As our COVID case counts reach their lowest numbers in more than a year, and more and more British Columbians become fully-vaccinated every day, we can look forward with cautious optimism that we are finally turning the tide in our fight against COVID. It has taken incredible sacrifices from everyone in the Peace River region and across B.C. for us to reach this point. Although the Province has moved into stage 3 of its restart program, it is important to remember that our work is not over yet. It’s important to stay home if you’re not feeling well and follow the public health orders that remain in place.
Of course, COVID is not the only challenge our communities are facing, as much of our province was recently engulfed in a tremendous heat wave. Although we northerners are no strangers to extreme weather, whether it be summer or winter, this was a record-breaking kind of heat that can be incredibly dangerous. It’s an important reminder for us to watch out for one another, especially those that are more at risk of heat exhaustion or heat stroke. Don’t forget to check on older adults, children and others for signs of heat-related illness, and make sure you are keeping cool and drinking plenty of fluids at every opportunity. Never keep your pets or children locked inside vehicles, and check the B.C. government website for more info on how you can keep yourself and your loved ones cool and safe.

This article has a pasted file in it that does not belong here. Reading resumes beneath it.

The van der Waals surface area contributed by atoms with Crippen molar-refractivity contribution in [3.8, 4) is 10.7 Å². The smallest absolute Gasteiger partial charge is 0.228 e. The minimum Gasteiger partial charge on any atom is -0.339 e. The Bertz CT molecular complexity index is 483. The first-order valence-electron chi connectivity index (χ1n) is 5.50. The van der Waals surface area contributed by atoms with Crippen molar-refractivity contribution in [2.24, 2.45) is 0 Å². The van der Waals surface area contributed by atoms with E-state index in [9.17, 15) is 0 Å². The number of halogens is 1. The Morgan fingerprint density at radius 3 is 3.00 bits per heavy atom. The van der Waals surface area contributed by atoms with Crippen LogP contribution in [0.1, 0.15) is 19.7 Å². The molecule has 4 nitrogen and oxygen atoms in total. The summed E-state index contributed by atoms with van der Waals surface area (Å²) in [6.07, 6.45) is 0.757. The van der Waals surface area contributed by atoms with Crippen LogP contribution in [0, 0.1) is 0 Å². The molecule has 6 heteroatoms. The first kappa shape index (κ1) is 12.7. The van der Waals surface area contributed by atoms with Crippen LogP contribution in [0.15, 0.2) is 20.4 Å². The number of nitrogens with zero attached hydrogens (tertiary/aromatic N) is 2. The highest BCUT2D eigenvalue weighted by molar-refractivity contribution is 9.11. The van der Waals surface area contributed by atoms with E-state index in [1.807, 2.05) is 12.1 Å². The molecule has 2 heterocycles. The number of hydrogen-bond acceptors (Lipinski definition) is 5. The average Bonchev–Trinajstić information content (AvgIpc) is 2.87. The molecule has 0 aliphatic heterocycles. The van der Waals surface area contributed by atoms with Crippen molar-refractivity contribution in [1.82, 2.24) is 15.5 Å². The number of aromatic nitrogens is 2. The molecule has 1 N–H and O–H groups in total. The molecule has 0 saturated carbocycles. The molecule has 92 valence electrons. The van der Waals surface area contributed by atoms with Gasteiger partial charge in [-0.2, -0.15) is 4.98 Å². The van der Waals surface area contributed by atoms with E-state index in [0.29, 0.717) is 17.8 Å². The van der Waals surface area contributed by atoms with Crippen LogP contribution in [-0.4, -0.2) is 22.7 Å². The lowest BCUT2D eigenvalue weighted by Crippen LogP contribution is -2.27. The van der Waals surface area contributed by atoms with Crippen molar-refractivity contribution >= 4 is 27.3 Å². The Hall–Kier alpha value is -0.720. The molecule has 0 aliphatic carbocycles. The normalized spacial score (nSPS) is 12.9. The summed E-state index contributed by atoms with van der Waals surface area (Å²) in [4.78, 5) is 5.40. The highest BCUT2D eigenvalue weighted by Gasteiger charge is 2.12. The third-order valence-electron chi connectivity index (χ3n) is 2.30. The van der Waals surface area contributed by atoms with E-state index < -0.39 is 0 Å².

As the heat wave breaks records across western Canada, we have already seen the horrific impacts it can bring to our communities and the risks that will linger long after the heat wave has passed. After breaking the record for the hottest recorded temperature in Canada, the town of Lytton in the southern Interior was hit with a fast-moving forest fire. With very little warning, residents had to grab whatever they could and leave their homes for safety. My heart goes out to all those who have been impacted by these horrific events. The incredible actions and courage of local officials, firefighters, emergency responders, and volunteers cannot be understated, and we are incredibly grateful for the work they have done and continue to do in this time of crisis.
This forest fire season has the potential to be one of the worst on record, which is why it is more important than ever for us to be fire smart and practice safe habits to reduce the risk of forest fires. Don’t forget to visit the B.C. Wildfire Service webpage for more info.
From my family to yours, I hope you all have a safe and fantastic summer.
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